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Spiritual Activism: A Conversation with Renée Stout

Winter 2021
Winter 2021
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Daricia Mia DeMarr discusses daydreaming as an act of self-care and self-preservation in her conversation with Renee Stout.

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Subjectivity is one of the most fascinating aspects of art viewing. Every work of art visible to the human eye can be perceived uniquely. Our experiences, education, and perspectives shape how art is interpreted or appreciated. Like meeting a new friend for the first time, artwork that freshly appeals leaves a satisfying impression. It drives a message of connectedness, an understanding that is challenging to articulate, yet undeniable in the emotion it propels. This is the experience I had after being introduced to Renée Stout’s art. With significant overlaps between her practice and my interests, discovering her work was much like starting a great conversation with a stranger I want to know better. And when she agreed to be interviewed, I was overjoyed. Our conversation was sumptuous; included here are excerpts from our interview.

Daydreaming can be defined as a pleasant, visionary, usually wishful creation of the imagination. With her artwork, Renée Stout crafts daydreams of alternate realities to complement and confront a demanding world. Born in Kansas, raised in Pittsburgh, living in Washington, DC, and deeply connected through her art to New Orleans, Stout has strong ties to multiple parts of the United States. She attended Carnegie Mellon University, where she trained as a photo-realist painter. Her coursework included a hand papermaking class that introduced her to the process. Her experience began and ended with that single introduction, until later in her career.

Following a traditional fine arts education consisting of formal painting practices Stout grew dissatisfied with painting on canvas. She craved modes of creativity that liberated her practice from the strict parameters of the conventional four corners of stretched canvas. Her visionary creations called for alternative means of expression. Stout speaks to this in her artist statement:

“As a visual artist, I choose to explore these ideas and concerns through the variety of media that’s available to me. Originally trained as a painter, I came to realize that my creative vision was so expansive it would be confining for me to limit myself to creating in one medium for my entire career. When an idea hits me, I immediately decide which materials will best allow me to make that idea tangible. As a result, my bodies of work have included paintings, drawings, prints, sculpture and photography. I see each one of my pieces as a fragment or installment in an ongoing narrative that’s my contribution to telling the story of who we are as a society at this point in time.”1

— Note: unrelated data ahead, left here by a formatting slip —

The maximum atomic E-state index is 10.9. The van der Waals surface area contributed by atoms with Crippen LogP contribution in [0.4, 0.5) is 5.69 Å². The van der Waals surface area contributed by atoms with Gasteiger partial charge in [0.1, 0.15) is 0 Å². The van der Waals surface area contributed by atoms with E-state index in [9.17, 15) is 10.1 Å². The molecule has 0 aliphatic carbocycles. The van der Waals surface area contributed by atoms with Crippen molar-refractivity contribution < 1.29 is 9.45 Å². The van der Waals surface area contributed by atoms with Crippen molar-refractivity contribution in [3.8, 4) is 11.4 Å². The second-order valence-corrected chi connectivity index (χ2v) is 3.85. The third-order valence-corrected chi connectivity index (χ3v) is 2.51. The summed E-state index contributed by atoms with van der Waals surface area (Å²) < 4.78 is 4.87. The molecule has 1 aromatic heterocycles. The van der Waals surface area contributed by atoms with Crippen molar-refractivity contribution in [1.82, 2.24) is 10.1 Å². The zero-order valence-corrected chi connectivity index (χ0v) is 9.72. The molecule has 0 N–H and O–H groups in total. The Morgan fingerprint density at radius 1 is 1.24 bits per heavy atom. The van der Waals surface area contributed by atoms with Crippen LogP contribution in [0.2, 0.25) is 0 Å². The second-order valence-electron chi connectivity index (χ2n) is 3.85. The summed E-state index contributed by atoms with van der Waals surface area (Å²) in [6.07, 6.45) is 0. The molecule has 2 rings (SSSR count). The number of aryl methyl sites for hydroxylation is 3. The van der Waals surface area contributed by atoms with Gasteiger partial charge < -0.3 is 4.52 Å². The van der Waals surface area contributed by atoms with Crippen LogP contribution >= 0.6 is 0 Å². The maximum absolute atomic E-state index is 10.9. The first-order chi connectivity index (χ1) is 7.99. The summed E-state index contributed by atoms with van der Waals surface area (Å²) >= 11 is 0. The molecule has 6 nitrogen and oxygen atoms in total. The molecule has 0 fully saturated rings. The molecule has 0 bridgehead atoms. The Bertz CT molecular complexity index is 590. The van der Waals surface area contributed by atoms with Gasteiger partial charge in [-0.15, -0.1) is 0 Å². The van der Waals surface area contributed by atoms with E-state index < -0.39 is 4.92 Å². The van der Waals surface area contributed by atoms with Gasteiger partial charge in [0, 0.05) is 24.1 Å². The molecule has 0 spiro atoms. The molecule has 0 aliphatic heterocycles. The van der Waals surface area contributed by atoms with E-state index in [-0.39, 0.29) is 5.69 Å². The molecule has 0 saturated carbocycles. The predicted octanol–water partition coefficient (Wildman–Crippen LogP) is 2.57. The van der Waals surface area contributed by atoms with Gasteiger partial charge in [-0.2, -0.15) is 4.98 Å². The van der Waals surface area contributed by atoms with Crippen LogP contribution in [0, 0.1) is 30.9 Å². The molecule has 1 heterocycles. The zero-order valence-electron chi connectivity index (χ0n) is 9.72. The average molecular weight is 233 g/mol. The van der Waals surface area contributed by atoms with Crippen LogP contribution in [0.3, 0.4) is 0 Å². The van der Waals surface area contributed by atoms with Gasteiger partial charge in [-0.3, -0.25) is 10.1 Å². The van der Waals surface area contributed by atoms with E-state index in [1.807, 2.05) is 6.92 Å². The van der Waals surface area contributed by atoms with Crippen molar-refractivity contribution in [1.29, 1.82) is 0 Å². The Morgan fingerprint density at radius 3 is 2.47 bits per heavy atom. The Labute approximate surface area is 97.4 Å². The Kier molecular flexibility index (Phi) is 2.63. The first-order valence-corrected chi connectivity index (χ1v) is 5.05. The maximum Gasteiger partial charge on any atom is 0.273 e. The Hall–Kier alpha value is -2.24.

In keeping with her formal education as a painter Stout began to incorporate other forms of media in her work, as well as expanding into sculptural objects, assemblages, installation, and performance. With broad strokes of creativity, she weaves spiritual and ancestral components to honor and expand on often overlooked African and African Diaspora histories. Stout explores and reconciles the past by weaving fact and fiction into a narrative or character to better understand the present. She ultimately aims to create art that encourages self-examination, selfempowerment, and self-healing by harnessing the belief systems of the African Diaspora.

Several years following Stout’s college papermaking course she was invited to participate in a women’s book making competition that the National Museum of Women in the Arts (NMWA) sponsored. It required that artists practicing in different media work together to produce a book. Stout collaborated with poet Carol Beane. For the book Stout’s artwork was paired with Beane’s poems printed on handmade paper that was produced by staff, interns, and students at Pyramid Atlantic Art Center. The book won first place and this collaborative project reintroduced Renée Stout to handmade paper.

As a multidisciplinary artist Stout’s practice is characterized by narrative and medium. Often the narrative demands an unexpected or unusual element. Following the NMWA exhibit Stout would occasionally pull from her stash of handmade paper and incorporate pieces into artwork. With an impulse for experimentation and a desire to paint on anything but canvas, she began to harness the paper as a surface for painting. During our interview she detailed:

“Now that I have been working with the paper and I know how it responds to different things because I have experimented on it, I’ll think of something I want to do, and I’ll say, the handmade paper will be good for that. I like what it brings to the piece. It has its own qualities. I never thought that I’d be painting on handmade paper.”2

A fundamental aspect of Renée Stout’s work is experimentation, imagining possibilities both with material and content. Mystical themes are also present that address magic and second sight. The element of serendipity and chance that ushered handmade paper into her practice is in alignment with some of the themes present in her art.

As an empath Renée Stout experiences the pain and trauma of others. In 2018 as a remedy to the tumult of a harsh Trump administration, coupled with divisive racial tensions, Stout produced a series titled Guardians of the Parallel Universe. Like a portal from a daydream to an alternate reality, Stout created a world where she is emotionally protected by supernatural beings and a band of Hoodoo Assassins.